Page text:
The workings of Washington sometimes attain a kind of purity in their illogic. This happens most often after a particularly jarring event, when the frenzy to do something, anything, becomes irresistible to the beehiving journalists, legislators, lobbyists, and regulators who constitute the capital’s political class. Usually the legislative overreaction is blessedly fleeting and inconsequential. The demand for new gun control measures after the horrors of Newtown is a nice example: Although the legislation would have done nothing to prevent the atrocity that provoked it, it gave our city’s peacocks many weeks of deeply satisfying moral preening and then faded harmlessly away, leaving only a litter of scare headlines, outraged op-eds, and hysterical fundraising appeals tumbling amid the tail feathers.

Other times, Washington’s gratuitous overreaction has lasting and genuinely destructive effects. The War Powers Resolution of 1973 and the Budget Act of 1974 were supposed to reclaim congressional prerogatives in the midst of the executive excesses revealed by the Watergate scandal. Together the two laws have distorted policy-making in every department of the federal government for nearly 40 years. And now comes the journalism “shield law” that President Obama suddenly insists is a dire necessity. Cosponsored by Sen. Charles Schumer, a Democrat, and Sen. Lindsey Graham, a Republican—hey, that makes it bipartisan!—the Free Flow of Information Act has the declared purpose of making it harder for prosecutors to wrangle the names of government sources (leakers) from journalists (leakees). As an exercise in gestural politics, it wouldn’t confuse democratic processes as profoundly as the post-Watergate legislation did. But close enough for government work.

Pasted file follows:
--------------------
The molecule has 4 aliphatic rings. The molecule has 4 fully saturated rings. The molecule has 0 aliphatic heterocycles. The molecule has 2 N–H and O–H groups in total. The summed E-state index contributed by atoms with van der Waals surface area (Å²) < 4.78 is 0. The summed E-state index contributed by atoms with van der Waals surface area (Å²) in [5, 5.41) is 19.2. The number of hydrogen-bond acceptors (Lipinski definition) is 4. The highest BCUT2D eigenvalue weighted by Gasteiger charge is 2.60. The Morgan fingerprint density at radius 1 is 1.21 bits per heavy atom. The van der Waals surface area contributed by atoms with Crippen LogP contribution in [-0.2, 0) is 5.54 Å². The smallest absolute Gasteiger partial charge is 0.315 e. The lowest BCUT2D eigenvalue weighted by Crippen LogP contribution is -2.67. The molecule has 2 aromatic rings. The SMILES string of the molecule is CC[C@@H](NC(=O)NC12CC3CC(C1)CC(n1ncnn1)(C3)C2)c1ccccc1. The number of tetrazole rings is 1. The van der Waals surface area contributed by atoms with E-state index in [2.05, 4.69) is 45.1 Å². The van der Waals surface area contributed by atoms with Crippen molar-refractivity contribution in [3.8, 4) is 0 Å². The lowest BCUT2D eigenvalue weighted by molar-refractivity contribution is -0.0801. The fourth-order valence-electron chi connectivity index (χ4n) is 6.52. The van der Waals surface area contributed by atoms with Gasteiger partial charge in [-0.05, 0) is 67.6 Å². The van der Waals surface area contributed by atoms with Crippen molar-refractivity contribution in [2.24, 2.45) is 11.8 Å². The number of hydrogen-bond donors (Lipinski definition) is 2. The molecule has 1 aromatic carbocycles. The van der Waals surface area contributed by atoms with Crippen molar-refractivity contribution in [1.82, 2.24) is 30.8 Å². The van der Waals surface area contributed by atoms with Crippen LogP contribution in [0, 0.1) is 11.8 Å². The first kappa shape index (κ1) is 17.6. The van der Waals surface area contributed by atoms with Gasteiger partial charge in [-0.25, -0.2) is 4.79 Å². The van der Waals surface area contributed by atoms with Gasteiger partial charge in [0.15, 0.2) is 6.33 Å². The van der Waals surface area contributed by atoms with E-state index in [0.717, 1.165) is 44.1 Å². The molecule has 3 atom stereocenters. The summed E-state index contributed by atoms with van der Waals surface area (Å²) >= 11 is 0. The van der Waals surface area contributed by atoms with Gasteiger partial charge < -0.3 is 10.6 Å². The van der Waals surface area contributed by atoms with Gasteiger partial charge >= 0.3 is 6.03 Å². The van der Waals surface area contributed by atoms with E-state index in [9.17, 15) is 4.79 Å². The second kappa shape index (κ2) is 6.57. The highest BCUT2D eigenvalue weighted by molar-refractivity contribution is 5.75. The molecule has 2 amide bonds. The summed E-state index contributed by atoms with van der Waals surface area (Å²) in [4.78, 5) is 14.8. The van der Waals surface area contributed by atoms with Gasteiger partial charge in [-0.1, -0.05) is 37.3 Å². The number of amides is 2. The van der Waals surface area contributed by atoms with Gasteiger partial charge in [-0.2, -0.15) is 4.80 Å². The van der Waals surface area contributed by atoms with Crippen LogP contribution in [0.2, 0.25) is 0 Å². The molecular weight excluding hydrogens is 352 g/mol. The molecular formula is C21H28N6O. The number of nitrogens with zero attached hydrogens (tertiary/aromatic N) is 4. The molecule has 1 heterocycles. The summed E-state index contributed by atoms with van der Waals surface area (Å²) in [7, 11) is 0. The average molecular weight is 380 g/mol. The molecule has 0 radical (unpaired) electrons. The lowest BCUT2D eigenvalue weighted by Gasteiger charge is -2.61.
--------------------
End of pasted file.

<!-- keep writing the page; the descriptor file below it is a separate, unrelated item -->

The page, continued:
In keeping with Washington’s illogic, the shield law would likely have done nothing to avert the jarring event that inspired it. Earlier this month, we all learned that Justice Department officials, investigating the leak of a counterterrorism operation in Yemen and beyond, had subpoenaed and pawed through the phone records of reporters in the Washington bureau of the Associated Press. Republicans and Democrats alike rose on their hind legs to declare themselves “profoundly disturbed” and “deeply concerned.” When legislators insist on describing their emotional state in this way, you can be sure they are temporarily at a loss for something to do but will do it anyway, by God. Fortunately for them, Schumer offers them something to do: In 2009, with the encouragement of the president, he introduced a federal shield bill protecting journalists from overreaching investigations. The bill died a quiet death then, owing to a lack of support from the president. Now the president supports it again. He knows a potential bandwagon when he needs one.